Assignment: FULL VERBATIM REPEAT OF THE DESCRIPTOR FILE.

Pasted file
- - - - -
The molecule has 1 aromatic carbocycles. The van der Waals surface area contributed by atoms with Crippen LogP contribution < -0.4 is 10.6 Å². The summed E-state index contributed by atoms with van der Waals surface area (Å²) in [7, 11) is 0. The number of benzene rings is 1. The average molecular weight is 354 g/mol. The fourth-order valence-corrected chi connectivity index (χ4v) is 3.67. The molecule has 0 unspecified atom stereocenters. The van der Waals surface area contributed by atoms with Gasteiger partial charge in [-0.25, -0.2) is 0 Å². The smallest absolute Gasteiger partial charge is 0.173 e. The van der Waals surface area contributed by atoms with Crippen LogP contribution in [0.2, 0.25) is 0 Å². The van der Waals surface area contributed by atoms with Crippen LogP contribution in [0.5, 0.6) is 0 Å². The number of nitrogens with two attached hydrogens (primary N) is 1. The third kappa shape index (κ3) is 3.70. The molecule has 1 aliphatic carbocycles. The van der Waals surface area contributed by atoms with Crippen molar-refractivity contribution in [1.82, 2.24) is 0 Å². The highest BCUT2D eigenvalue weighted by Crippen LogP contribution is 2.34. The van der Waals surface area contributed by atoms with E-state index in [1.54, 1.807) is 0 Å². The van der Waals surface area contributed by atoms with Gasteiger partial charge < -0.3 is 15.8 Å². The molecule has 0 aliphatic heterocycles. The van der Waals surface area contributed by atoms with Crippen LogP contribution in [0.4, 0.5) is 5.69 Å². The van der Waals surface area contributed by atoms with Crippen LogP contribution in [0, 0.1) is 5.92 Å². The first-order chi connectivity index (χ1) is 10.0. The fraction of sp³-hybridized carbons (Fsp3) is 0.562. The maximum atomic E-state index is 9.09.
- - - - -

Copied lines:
The molecule has 1 aromatic carbocycles. The van der Waals surface area contributed by atoms with Crippen LogP contribution < -0.4 is 10.6 Å². The summed E-state index contributed by atoms with van der Waals surface area (Å²) in [7, 11) is 0. The number of benzene rings is 1. The average molecular weight is 354 g/mol. The fourth-order valence-corrected chi connectivity index (χ4v) is 3.67. The molecule has 0 unspecified atom stereocenters. The van der Waals surface area contributed by atoms with Gasteiger partial charge in [-0.25, -0.2) is 0 Å². The smallest absolute Gasteiger partial charge is 0.173 e. The van der Waals surface area contributed by atoms with Crippen LogP contribution in [0.2, 0.25) is 0 Å². The van der Waals surface area contributed by atoms with Crippen LogP contribution in [0.5, 0.6) is 0 Å². The number of nitrogens with two attached hydrogens (primary N) is 1. The third kappa shape index (κ3) is 3.70. The molecule has 1 aliphatic carbocycles. The van der Waals surface area contributed by atoms with Crippen molar-refractivity contribution in [1.82, 2.24) is 0 Å². The highest BCUT2D eigenvalue weighted by Crippen LogP contribution is 2.34. The van der Waals surface area contributed by atoms with E-state index in [1.54, 1.807) is 0 Å². The van der Waals surface area contributed by atoms with Gasteiger partial charge < -0.3 is 15.8 Å². The molecule has 0 aliphatic heterocycles. The van der Waals surface area contributed by atoms with Crippen LogP contribution in [0.4, 0.5) is 5.69 Å². The van der Waals surface area contributed by atoms with Crippen LogP contribution in [0, 0.1) is 5.92 Å². The first-order chi connectivity index (χ1) is 10.0. The fraction of sp³-hybridized carbons (Fsp3) is 0.562. The maximum atomic E-state index is 9.09.